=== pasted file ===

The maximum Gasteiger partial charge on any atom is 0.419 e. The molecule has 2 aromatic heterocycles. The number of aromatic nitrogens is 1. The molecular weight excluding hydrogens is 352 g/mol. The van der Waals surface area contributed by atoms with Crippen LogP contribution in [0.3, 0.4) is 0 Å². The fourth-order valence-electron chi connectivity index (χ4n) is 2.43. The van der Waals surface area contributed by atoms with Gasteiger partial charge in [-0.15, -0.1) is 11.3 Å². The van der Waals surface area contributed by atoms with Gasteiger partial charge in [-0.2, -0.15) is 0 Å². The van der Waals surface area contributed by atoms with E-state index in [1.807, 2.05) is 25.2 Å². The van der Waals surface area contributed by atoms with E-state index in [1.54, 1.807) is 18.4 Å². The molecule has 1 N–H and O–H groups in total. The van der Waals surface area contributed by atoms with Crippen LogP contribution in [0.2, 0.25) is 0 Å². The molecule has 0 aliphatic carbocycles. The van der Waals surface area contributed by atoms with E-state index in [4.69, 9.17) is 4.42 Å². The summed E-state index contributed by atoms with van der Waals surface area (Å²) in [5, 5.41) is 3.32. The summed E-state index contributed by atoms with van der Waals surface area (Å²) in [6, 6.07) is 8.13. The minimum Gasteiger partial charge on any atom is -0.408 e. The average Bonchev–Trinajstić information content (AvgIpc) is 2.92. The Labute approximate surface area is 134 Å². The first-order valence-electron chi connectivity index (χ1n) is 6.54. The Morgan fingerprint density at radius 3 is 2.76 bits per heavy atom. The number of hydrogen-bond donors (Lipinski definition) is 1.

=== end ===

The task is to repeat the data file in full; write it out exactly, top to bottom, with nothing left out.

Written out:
The maximum Gasteiger partial charge on any atom is 0.419 e. The molecule has 2 aromatic heterocycles. The number of aromatic nitrogens is 1. The molecular weight excluding hydrogens is 352 g/mol. The van der Waals surface area contributed by atoms with Crippen LogP contribution in [0.3, 0.4) is 0 Å². The fourth-order valence-electron chi connectivity index (χ4n) is 2.43. The van der Waals surface area contributed by atoms with Gasteiger partial charge in [-0.15, -0.1) is 11.3 Å². The van der Waals surface area contributed by atoms with Gasteiger partial charge in [-0.2, -0.15) is 0 Å². The van der Waals surface area contributed by atoms with E-state index in [1.807, 2.05) is 25.2 Å². The van der Waals surface area contributed by atoms with E-state index in [1.54, 1.807) is 18.4 Å². The molecule has 1 N–H and O–H groups in total. The van der Waals surface area contributed by atoms with Crippen LogP contribution in [0.2, 0.25) is 0 Å². The molecule has 0 aliphatic carbocycles. The van der Waals surface area contributed by atoms with E-state index in [4.69, 9.17) is 4.42 Å². The summed E-state index contributed by atoms with van der Waals surface area (Å²) in [5, 5.41) is 3.32. The summed E-state index contributed by atoms with van der Waals surface area (Å²) in [6, 6.07) is 8.13. The minimum Gasteiger partial charge on any atom is -0.408 e. The average Bonchev–Trinajstić information content (AvgIpc) is 2.92. The Labute approximate surface area is 134 Å². The first-order valence-electron chi connectivity index (χ1n) is 6.54. The Morgan fingerprint density at radius 3 is 2.76 bits per heavy atom. The number of hydrogen-bond donors (Lipinski definition) is 1.